In a barely audible voice, 23-year-old Brittney R. Downing for the first time Wednesday publicly admitted guilt in the deaths of her two children, a baby daughter 3 months old and a son, 20 months, who was the first to die.
The former high school academic standout and scholarship college student showed little emotion in a Henrico County Circuit Court proceeding that lasted barely 30 minutes.
But her lawyer, Vaughan Jones, said after court that a three-hour sentencing hearing in March, which could bring Downing up to 25 years in prison, "will reveal a heartbreaking ordeal for everyone involved."
Downing, who remained free on $130,000 bond Wednesday, was a devoted, caring mother, Jones said, who adored her children and fatally tried to balance her independence as a single mother, her need for work and an inability to find help with child care in May last year.
Henrico Commonwealth's Attorney Shannon Taylor told the court Wednesday that the two children were kept in a locked car in the parking lot of a Henrico hotel where Downing worked and that, despite moderate temperatures that did not exceed 73 degrees outside, the children's body temperatures reached levels that caused their brains to swell and bring on severe neurological distress.
Downing's son, Jelani, 20 months, apparently was dead by the time Downing reached her home that Sunday, May 26, after work.
Downing's infant daughter, Jade, died four days later while on life support at a hospital. The infant survived longer because her skull, which had not fully formed, was better able to accommodate her swelling brain, Taylor said.
Downing, accompanied by sheriff's deputies, was able to see her deceased children the day before their funeral.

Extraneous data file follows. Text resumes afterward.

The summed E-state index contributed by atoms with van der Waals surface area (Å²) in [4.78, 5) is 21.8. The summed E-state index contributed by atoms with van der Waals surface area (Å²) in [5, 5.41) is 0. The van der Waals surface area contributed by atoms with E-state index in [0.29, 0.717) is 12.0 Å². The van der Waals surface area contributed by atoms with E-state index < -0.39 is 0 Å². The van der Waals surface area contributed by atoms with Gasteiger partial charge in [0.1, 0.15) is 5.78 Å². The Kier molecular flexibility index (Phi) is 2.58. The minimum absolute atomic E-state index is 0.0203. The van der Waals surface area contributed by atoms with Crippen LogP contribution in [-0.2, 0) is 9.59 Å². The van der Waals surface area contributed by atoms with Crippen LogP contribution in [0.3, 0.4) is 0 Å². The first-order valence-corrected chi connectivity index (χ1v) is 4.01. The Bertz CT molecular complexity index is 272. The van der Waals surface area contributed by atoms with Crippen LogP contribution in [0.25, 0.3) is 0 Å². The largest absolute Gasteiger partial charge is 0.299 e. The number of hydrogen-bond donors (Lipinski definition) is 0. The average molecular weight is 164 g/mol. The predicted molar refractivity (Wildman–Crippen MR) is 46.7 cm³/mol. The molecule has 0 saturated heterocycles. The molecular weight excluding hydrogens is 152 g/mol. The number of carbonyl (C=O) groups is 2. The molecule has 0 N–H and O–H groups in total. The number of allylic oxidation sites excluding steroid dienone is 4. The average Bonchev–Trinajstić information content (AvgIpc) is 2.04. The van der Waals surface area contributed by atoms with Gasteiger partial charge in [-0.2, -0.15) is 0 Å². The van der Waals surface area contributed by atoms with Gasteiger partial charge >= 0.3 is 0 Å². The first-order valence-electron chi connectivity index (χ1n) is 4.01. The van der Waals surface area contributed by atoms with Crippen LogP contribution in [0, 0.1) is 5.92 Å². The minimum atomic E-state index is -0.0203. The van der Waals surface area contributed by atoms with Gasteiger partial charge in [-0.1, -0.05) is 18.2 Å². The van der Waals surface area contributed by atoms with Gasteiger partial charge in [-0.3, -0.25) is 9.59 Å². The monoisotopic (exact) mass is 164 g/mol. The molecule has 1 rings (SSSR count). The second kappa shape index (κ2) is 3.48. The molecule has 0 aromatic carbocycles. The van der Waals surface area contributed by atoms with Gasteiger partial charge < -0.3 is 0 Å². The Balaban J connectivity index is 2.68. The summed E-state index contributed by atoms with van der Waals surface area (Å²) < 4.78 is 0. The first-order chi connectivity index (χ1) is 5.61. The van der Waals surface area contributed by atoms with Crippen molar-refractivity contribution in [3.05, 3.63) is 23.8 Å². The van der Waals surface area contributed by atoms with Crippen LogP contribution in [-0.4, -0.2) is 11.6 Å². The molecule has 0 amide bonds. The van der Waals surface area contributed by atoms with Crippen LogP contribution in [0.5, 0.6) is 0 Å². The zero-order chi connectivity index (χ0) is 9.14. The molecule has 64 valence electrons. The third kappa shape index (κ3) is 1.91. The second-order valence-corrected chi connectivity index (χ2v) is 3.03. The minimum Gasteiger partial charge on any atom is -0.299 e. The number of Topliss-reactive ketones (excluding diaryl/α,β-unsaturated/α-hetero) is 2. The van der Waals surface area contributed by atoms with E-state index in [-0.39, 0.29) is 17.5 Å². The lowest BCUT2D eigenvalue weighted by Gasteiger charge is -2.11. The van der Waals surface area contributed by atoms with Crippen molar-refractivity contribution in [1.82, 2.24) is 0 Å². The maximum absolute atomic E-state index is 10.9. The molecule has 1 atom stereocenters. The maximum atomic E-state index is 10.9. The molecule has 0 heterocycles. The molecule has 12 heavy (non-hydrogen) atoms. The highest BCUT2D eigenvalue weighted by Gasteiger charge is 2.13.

But Taylor, relying on witness accounts, described the young woman's demeanor as flat with no affect at her apartment as family members and a roommate became distraught in the wake of what was unfolding May 26.
Taylor called the pleas to involuntary manslaughter charges, reduced from felony murder indictments carrying up to 40 years each, appropriate given the circumstances of the case.
She said she sympathizes with Downing's predicament but said Downing also showed a reckless disregard for the welfare of the children and is responsible for their deaths.
Downing also faces a child endangerment charge stemming from her admission that she had on a previous occasion left the infant in the car alone at the same hotel. She had begun working there just days before the May 26 incident.
"What happened in court is justifiable given the facts of this case," Taylor said. The plea agreement leaves Taylor free to ask that the maximum allowable punishment be imposed.
Dressed in a black suit and high heels, Downing was accompanied Wednesday by her father and mother, former military personnel who operate a Hopewell storefront church and live in a middle-class suburb near Colonial Heights.
Neither parent testified Wednesday, but Jones said he will summon numerous witnesses at the sentencing hearing March 26, many of whom wrote letters of support for Downing when she was granted bond in August.
Among the letters was one from a minister who described Downing, a Thomas Dale High School graduate and scholarship engineering student in college, as "an overwhelmed young mother" whose role in her children's deaths were "in no way committed in malice or intention to cause harm." ___